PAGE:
It is important that employers remember that they must post a copy of their OSHA Form 300A which is a summary of workplace injuries starting February 1, 2018 through April 30, 2018.  The OSHA Form 300A is a summary of all job-related injuries and illnesses that occurred in an employer’s workplace during 2018.  If a company recorded no injuries or illnesses in 2018, the employer must enter “zero” on the total line. The form must be signed and certified by a company executive. The OSHA Form 300A Injury Summary must be displayed in a common area where notices to employees are usually posted.  In addition to posting these reports in the workplace, covered employers should be electronically submitting their 2018 workplace injury data to OSHA via the Injury Tracking Application (ITA).  If members need assistance with the workplace posting or electronic injury reporting submission, contact the AAA.

2019 OSHA Penalty Adjustment

Also, a reminder to employers who are subject to OSHA or to those who operate in a state with an OSHA approved state level plan, the penalty amounts for OSHA violations are increasing effective the publication of the new rates in the Federal Register.  In accordance with the Federal Civil Penalties Inflation Adjustment Act Improvements Act of 2015, the Department of Labor is required to adjust penalties for inflation each year. New penalties for willful and repeat violations are $132,598 per violation; serious, other-than-serious, and posting requirements are $13,260 per violation; and failure to correct violations is $13,260 for each day the condition continues.  The new penalty details can be found in the OSHA Enforcement Section of their website.

OSHA Injury Reporting

Last year we notified AAA members that they must begin electronically reporting their workplace injury data to OSHA starting December 1, 2017 for 2016. This is just a reminder to all employers can begin electronically reporting their 2017 workplace injury data through the OSHA Injury Tracking Application (ITA). 2017 Injury Data must be submitted to OSHA no later than July 1, 2018. For employers in states that are covered by OSHA approved state level work injury regulations, OSHA has announced on April 30, 2018 that employers in states that have not completed the adoption of a state rule must also report their 2017 injury data through the OSHA ITA. If any member has not set up their account with OSHA on the ITA, we strongly suggest that you do so immediately. The AAA can assist members who need assistance ensuring they are compliant with this reporting requirement.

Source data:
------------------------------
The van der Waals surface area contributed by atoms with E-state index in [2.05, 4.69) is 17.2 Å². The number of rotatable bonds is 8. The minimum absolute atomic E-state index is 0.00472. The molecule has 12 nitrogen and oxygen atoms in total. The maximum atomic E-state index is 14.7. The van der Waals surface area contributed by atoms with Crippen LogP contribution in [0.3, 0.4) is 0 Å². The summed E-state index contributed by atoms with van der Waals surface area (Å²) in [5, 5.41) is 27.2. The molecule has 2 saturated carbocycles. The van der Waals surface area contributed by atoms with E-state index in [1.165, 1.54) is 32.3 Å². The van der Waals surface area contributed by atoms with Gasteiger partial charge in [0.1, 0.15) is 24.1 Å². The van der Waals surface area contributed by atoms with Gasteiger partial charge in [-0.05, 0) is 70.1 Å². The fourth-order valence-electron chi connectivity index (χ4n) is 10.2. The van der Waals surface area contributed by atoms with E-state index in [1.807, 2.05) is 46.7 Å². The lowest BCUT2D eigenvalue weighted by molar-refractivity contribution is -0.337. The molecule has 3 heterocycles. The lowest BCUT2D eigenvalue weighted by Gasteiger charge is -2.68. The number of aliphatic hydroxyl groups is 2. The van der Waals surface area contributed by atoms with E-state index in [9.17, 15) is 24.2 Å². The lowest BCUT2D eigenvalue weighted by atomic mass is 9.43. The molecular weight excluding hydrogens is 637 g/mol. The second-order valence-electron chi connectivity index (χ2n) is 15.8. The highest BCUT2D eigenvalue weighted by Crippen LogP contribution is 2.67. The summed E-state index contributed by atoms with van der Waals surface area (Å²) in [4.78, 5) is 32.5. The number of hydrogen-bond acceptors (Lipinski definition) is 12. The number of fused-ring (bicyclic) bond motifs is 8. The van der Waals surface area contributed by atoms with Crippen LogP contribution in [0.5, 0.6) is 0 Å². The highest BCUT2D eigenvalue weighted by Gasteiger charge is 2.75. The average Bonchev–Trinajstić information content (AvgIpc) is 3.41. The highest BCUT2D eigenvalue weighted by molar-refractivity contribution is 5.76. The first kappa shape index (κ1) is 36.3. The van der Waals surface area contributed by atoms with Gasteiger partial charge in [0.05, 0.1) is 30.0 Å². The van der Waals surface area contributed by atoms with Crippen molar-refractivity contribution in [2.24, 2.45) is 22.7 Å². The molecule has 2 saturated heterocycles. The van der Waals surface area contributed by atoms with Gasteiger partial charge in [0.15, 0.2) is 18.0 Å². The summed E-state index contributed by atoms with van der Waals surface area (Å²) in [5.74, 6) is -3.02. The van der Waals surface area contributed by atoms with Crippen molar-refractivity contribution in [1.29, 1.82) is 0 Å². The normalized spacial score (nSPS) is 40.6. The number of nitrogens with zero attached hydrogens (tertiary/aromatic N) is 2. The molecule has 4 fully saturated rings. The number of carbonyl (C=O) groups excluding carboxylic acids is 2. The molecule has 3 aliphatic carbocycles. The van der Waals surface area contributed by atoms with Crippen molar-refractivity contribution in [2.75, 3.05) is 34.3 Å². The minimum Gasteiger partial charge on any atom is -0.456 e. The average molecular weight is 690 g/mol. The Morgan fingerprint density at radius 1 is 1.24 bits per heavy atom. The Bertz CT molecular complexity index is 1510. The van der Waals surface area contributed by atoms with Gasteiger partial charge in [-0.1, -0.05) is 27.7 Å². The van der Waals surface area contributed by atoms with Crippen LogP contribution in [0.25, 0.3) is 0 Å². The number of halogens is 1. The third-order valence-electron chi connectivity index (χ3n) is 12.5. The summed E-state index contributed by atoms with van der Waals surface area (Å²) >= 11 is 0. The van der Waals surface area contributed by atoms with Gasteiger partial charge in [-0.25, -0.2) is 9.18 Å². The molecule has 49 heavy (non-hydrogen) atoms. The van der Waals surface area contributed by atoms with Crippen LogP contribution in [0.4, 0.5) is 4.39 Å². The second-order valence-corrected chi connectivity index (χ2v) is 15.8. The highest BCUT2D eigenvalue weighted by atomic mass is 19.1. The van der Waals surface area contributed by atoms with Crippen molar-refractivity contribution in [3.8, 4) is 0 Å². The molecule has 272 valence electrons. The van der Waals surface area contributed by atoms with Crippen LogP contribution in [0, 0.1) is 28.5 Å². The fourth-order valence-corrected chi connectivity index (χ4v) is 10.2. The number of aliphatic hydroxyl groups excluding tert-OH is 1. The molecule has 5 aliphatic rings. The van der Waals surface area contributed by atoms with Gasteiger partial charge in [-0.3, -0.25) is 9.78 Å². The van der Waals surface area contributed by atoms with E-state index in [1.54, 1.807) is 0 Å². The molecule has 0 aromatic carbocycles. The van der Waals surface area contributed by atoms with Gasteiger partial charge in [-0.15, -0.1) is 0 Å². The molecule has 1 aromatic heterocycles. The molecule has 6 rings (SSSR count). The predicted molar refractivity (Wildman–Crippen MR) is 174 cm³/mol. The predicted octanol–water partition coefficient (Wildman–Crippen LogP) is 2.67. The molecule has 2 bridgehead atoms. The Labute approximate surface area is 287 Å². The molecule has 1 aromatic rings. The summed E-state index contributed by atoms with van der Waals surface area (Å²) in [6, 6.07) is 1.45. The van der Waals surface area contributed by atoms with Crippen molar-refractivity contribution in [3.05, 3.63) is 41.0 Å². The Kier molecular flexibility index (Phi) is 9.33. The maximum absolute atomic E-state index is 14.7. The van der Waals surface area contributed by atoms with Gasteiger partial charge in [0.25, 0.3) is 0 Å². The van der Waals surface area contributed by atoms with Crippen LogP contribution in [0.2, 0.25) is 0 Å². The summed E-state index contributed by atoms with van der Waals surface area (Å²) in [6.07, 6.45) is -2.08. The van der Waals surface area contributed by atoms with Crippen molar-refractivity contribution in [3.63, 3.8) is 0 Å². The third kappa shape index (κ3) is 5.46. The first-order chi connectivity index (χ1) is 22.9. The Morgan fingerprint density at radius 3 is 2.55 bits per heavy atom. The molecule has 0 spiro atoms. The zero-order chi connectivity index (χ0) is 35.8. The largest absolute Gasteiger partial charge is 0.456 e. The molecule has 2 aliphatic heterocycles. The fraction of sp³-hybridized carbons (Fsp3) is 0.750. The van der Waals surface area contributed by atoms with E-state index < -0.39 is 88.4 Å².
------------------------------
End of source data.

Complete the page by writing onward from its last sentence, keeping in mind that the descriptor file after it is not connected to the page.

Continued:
OSHA Updates & Reminders 2018

It is important that employers remember that they must post a copy of their OSHA Form 300A which is a summary of workplace injuries starting February 1, 2018 through April 30, 2018.  The OSHA Form 300A is a summary of all job-related injuries and illnesses that occurred in an employer’s workplace during 2017.  If a company recorded no injuries or illnesses in 2018, the employer must enter “zero” on the total line. The form must be signed and certified by a company executive. The OSHA Form 300A Injury Summary must be displayed in a common area where notices to employees are usually posted.  In addition to posting these reports in the workplace, covered employers will have to electronically report their injury data on the Injury Tracking Application (ITA) by July 1, 2018.

Also, a reminder to employers who are subject to OSHA or to those who operate in a state with an OSHA approved state level plan, the penalty amounts for OSHA violations are increasing effective January 2, 2018.  In accordance with the Federal Civil Penalties Inflation Adjustment Act Improvements Act of 2015, the Department of Labor is required to adjust penalties for inflation each year. New penalties for willful and repeat violations are $129,336 per violation; serious, other-than-serious, and posting requirements are $12,934 per violation; and failure to correct violations is $12,934 for each day the condition continues.  The new penalty details can be found in the OSHA Enforcement Section of their website.

 

OSHA: Transportation-Related Incidents Top Workplace Fatality List

Yesterday, OSHA issued a statement regarding fatal occupational injuries in 2016. Transportation-related incidents were the most frequent cause of workplace fatality in the United States last year. While the biggest part of our services is providing highest-quality medical care to people in need, the safe transportation of patients and crews plays a significant role. As an industry, we should do everything we can to ensure that every provider goes home at the end of their shift.

EMS.gov Ambulance Crash Data

NHTSA’s Office of EMS has partnered with a number of organizations, Federal agencies and U.S. Department of Transportation offices to develop resources that help EMS agencies understand ambulance crashes, transport patients safely, report ambulance and equipment defects and build or buy safer ambulances.

Download the ambulance crash infographic►
Visit the site today►

OSHA to Launch Electronic Injury Reporting on August 1, 2017

A few weeks ago, we alerted AAA members that the Occupational Safety and Health Administration (OSHA) had announced that it would further delay the deadline for employers to electronically file injury data.  The new rules, which require electronic injury data reporting were originally to take effect on July 1, 2017.  These rules were delayed until this December 1, 2017.  It was believed the requirements, an Obama administration initiative, might never see the light of day under the new administration.  However, OSHA announced Friday that all employers (ambulance providers) who employ twenty or more employees will be able to begin submitting electronic report injury data starting August 1, 2017.